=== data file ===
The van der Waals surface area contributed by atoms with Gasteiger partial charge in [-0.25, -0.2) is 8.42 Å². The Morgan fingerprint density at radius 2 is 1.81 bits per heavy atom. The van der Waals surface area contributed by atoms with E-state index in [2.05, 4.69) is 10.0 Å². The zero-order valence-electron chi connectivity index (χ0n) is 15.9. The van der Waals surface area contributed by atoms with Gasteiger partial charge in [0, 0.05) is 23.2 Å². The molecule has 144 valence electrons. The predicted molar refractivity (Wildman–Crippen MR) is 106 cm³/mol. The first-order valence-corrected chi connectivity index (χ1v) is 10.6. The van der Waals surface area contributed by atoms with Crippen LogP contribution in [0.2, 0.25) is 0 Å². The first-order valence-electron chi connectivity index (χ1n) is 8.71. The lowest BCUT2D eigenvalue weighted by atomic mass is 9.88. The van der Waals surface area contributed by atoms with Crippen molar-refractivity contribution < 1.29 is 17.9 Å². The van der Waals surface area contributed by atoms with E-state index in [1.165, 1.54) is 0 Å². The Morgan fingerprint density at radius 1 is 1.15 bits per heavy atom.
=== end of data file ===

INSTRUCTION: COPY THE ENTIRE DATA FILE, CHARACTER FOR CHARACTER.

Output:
The van der Waals surface area contributed by atoms with Gasteiger partial charge in [-0.25, -0.2) is 8.42 Å². The Morgan fingerprint density at radius 2 is 1.81 bits per heavy atom. The van der Waals surface area contributed by atoms with E-state index in [2.05, 4.69) is 10.0 Å². The zero-order valence-electron chi connectivity index (χ0n) is 15.9. The van der Waals surface area contributed by atoms with Gasteiger partial charge in [0, 0.05) is 23.2 Å². The molecule has 144 valence electrons. The predicted molar refractivity (Wildman–Crippen MR) is 106 cm³/mol. The first-order valence-corrected chi connectivity index (χ1v) is 10.6. The van der Waals surface area contributed by atoms with Crippen LogP contribution in [0.2, 0.25) is 0 Å². The first-order valence-electron chi connectivity index (χ1n) is 8.71. The lowest BCUT2D eigenvalue weighted by atomic mass is 9.88. The van der Waals surface area contributed by atoms with Crippen molar-refractivity contribution < 1.29 is 17.9 Å². The van der Waals surface area contributed by atoms with E-state index in [1.165, 1.54) is 0 Å². The Morgan fingerprint density at radius 1 is 1.15 bits per heavy atom.